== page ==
TORONTO — There are many dishes on the menu at Kukum Kitchen that reflect chef Joseph Shawana’s upbringing on the Wiikwemkoong Unceded Reserve on Manitoulin Island, but one in particular has attracted a great deal of controversy: seal tartare.
An online petition launched last week called for the Toronto restaurant to remove seal meat from its menu, stating that “seal slaughters are very violent, horrific, traumatizing and unnecessary.”
The petition has attracted over 4,500 digital signatures from around the world and prompted a slew of one-star reviews for the restaurant on Facebook and Yelp.
Toronto-based Anishinaabe artist Aylan Couchie launched a counter-petition in response, which has been shared by musician Tanya Tagaq and has nearly matched the support of the original campaign.
Lenore Newman, the Canada Research Chair for Food Security and Environment and author of “Speaking in Tongues: A Canadian Culinary Journey,” considers some of the practices in raising chicken and pork for consumption to be far more cruel — and far more common — than the seal hunt.
“Even if (the original petition) is well-intentioned, there are literally thousands of restaurants in Toronto that serve meat that is produced in much worse ways,” says Newman, adding that seal meat is an easy target for criticism because its roots are Inuit.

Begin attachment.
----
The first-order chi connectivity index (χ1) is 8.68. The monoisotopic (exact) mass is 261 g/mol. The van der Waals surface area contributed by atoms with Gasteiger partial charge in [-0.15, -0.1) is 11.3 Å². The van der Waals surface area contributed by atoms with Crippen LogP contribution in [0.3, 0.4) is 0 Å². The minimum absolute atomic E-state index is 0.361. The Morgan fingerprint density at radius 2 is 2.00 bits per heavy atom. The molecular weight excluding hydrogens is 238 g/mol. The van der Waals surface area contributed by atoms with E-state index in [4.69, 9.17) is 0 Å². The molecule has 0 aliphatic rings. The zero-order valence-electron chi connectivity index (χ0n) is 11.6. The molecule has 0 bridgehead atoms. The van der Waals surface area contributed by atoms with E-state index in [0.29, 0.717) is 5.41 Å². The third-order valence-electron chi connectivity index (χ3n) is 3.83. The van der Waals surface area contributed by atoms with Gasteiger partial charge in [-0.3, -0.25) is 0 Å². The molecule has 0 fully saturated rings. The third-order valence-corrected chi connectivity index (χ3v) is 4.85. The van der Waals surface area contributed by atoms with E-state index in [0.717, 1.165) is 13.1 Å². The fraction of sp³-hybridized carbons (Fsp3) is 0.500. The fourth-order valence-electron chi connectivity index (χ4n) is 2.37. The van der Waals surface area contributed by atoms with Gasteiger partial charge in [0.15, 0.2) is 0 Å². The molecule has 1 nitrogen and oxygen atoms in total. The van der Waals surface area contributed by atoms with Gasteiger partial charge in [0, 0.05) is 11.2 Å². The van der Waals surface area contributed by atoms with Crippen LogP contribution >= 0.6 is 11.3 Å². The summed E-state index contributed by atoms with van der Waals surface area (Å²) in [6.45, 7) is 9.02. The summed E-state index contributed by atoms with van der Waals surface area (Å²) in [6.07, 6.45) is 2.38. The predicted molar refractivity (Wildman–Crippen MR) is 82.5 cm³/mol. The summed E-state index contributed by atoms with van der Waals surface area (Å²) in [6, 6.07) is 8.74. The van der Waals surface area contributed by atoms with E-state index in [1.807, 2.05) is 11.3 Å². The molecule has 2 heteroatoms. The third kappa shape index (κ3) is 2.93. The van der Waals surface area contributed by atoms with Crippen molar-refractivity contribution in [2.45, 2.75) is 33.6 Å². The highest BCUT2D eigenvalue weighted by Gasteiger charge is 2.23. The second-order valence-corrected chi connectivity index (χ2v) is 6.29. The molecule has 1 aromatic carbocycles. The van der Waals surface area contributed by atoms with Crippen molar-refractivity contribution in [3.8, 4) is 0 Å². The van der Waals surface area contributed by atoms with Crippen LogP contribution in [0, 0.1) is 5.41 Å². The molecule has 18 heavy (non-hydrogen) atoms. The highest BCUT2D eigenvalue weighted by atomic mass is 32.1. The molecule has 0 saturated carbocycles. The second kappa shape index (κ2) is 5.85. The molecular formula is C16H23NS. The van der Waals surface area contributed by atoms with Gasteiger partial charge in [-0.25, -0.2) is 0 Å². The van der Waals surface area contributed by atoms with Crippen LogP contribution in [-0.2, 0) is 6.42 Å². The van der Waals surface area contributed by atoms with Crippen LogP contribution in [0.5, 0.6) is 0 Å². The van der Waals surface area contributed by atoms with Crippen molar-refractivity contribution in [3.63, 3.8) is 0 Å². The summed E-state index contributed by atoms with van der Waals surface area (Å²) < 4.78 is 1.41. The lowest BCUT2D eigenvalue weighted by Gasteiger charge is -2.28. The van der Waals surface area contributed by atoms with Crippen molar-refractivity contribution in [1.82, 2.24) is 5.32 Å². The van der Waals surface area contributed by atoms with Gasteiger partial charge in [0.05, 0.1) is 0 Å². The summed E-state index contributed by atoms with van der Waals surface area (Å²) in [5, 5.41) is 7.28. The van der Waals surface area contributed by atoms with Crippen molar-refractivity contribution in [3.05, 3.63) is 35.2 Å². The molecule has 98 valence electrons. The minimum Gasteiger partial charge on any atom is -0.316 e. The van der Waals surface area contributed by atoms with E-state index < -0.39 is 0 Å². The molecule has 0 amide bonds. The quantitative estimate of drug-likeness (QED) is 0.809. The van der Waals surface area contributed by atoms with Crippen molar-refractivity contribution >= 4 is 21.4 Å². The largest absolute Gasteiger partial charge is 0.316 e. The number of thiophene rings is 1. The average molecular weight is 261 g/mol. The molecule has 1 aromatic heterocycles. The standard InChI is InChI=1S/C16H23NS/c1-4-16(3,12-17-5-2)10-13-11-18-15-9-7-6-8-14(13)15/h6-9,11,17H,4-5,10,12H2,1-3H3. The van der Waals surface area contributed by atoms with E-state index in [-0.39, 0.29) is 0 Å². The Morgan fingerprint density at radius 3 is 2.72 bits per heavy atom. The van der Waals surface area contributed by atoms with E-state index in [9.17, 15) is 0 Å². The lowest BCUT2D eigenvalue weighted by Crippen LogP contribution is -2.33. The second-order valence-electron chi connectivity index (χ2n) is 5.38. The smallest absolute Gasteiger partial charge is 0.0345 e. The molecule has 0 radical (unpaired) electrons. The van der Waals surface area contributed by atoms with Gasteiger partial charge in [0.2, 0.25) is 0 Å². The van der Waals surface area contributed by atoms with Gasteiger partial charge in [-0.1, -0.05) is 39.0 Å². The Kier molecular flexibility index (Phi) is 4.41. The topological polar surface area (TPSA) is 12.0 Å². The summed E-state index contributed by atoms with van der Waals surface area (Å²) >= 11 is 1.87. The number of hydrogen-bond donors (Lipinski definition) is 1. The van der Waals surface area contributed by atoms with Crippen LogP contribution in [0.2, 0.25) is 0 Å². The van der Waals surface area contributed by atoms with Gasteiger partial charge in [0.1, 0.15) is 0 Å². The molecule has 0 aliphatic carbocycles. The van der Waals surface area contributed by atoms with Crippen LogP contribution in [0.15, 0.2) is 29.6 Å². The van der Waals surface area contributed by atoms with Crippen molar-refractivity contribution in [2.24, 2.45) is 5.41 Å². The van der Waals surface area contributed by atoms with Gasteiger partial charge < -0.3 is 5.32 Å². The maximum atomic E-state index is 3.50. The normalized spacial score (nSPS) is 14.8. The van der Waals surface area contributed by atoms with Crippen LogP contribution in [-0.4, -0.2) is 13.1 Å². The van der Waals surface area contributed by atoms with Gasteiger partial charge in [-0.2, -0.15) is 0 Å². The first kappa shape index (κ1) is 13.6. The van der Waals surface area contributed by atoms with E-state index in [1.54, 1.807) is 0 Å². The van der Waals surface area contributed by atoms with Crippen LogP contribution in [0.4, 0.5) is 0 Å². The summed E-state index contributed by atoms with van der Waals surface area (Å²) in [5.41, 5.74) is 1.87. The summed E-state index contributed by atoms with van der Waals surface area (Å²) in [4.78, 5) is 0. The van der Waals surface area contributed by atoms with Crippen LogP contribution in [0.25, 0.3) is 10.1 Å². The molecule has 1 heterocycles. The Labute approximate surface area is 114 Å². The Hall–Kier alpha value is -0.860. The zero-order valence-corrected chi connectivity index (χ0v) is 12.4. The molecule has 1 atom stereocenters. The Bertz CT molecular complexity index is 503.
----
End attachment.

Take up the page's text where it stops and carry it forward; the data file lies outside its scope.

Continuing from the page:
Controlling people’s food is about controlling them.Lenore Newman
“I do think there is some underlying racism in our culture around other people’s food. In Canada we have this huge history of oppressing Indigenous cuisine, and telling Indigenous people how they should be eating.
“Controlling people’s food is about controlling them.”
The practice of hunting seal, whether for meat or fur, has been controversial for years. High-profile animal rights advocates including Pamela Anderson, Paul McCartney and Morrissey have criticized Canada’s seal hunt and imports of seal products are banned in the United States and the European Union.
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Source:: The Huffington Post – Canada